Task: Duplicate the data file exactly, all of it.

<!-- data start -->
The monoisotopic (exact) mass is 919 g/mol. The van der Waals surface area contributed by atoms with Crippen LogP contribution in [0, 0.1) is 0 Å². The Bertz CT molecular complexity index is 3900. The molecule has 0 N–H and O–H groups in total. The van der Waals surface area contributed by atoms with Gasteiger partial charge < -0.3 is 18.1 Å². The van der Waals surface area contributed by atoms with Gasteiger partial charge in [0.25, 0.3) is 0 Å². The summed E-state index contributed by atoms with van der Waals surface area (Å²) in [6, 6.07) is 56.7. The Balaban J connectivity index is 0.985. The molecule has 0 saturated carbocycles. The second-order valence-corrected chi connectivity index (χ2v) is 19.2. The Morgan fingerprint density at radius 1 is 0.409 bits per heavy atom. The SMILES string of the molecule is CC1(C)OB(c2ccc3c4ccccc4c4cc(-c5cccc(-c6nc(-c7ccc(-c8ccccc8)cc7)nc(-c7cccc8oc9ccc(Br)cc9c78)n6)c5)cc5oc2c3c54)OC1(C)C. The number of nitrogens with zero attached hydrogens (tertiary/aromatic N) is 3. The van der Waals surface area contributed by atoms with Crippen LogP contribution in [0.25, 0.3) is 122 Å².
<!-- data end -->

The monoisotopic (exact) mass is 919 g/mol. The van der Waals surface area contributed by atoms with Crippen LogP contribution in [0, 0.1) is 0 Å². The Bertz CT molecular complexity index is 3900. The molecule has 0 N–H and O–H groups in total. The van der Waals surface area contributed by atoms with Gasteiger partial charge < -0.3 is 18.1 Å². The van der Waals surface area contributed by atoms with Gasteiger partial charge in [0.25, 0.3) is 0 Å². The summed E-state index contributed by atoms with van der Waals surface area (Å²) in [6, 6.07) is 56.7. The Balaban J connectivity index is 0.985. The molecule has 0 saturated carbocycles. The second-order valence-corrected chi connectivity index (χ2v) is 19.2. The Morgan fingerprint density at radius 1 is 0.409 bits per heavy atom. The SMILES string of the molecule is CC1(C)OB(c2ccc3c4ccccc4c4cc(-c5cccc(-c6nc(-c7ccc(-c8ccccc8)cc7)nc(-c7cccc8oc9ccc(Br)cc9c78)n6)c5)cc5oc2c3c54)OC1(C)C. The number of nitrogens with zero attached hydrogens (tertiary/aromatic N) is 3. The van der Waals surface area contributed by atoms with Crippen LogP contribution in [0.25, 0.3) is 122 Å².